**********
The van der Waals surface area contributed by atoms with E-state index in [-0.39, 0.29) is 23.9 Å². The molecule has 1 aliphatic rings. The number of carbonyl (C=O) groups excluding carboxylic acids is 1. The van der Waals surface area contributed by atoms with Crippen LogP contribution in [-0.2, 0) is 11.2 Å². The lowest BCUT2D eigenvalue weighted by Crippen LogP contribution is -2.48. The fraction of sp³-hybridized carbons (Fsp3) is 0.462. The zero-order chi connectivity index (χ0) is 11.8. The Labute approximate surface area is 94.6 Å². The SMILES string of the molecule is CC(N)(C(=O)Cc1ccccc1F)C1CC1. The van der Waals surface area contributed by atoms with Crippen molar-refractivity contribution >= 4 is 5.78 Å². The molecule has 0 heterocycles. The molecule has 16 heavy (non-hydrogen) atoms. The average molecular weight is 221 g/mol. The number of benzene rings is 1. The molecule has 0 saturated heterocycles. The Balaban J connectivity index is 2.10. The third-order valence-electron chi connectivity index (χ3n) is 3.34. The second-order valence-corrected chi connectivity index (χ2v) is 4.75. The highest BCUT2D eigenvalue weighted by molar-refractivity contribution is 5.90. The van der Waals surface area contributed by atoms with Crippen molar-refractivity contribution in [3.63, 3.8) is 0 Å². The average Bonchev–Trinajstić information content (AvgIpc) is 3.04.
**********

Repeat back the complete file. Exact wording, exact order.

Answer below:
The van der Waals surface area contributed by atoms with E-state index in [-0.39, 0.29) is 23.9 Å². The molecule has 1 aliphatic rings. The number of carbonyl (C=O) groups excluding carboxylic acids is 1. The van der Waals surface area contributed by atoms with Crippen LogP contribution in [-0.2, 0) is 11.2 Å². The lowest BCUT2D eigenvalue weighted by Crippen LogP contribution is -2.48. The fraction of sp³-hybridized carbons (Fsp3) is 0.462. The zero-order chi connectivity index (χ0) is 11.8. The Labute approximate surface area is 94.6 Å². The SMILES string of the molecule is CC(N)(C(=O)Cc1ccccc1F)C1CC1. The van der Waals surface area contributed by atoms with Crippen molar-refractivity contribution >= 4 is 5.78 Å². The molecule has 0 heterocycles. The molecule has 16 heavy (non-hydrogen) atoms. The average molecular weight is 221 g/mol. The number of benzene rings is 1. The molecule has 0 saturated heterocycles. The Balaban J connectivity index is 2.10. The third-order valence-electron chi connectivity index (χ3n) is 3.34. The second-order valence-corrected chi connectivity index (χ2v) is 4.75. The highest BCUT2D eigenvalue weighted by molar-refractivity contribution is 5.90. The van der Waals surface area contributed by atoms with Crippen molar-refractivity contribution in [3.63, 3.8) is 0 Å². The average Bonchev–Trinajstić information content (AvgIpc) is 3.04.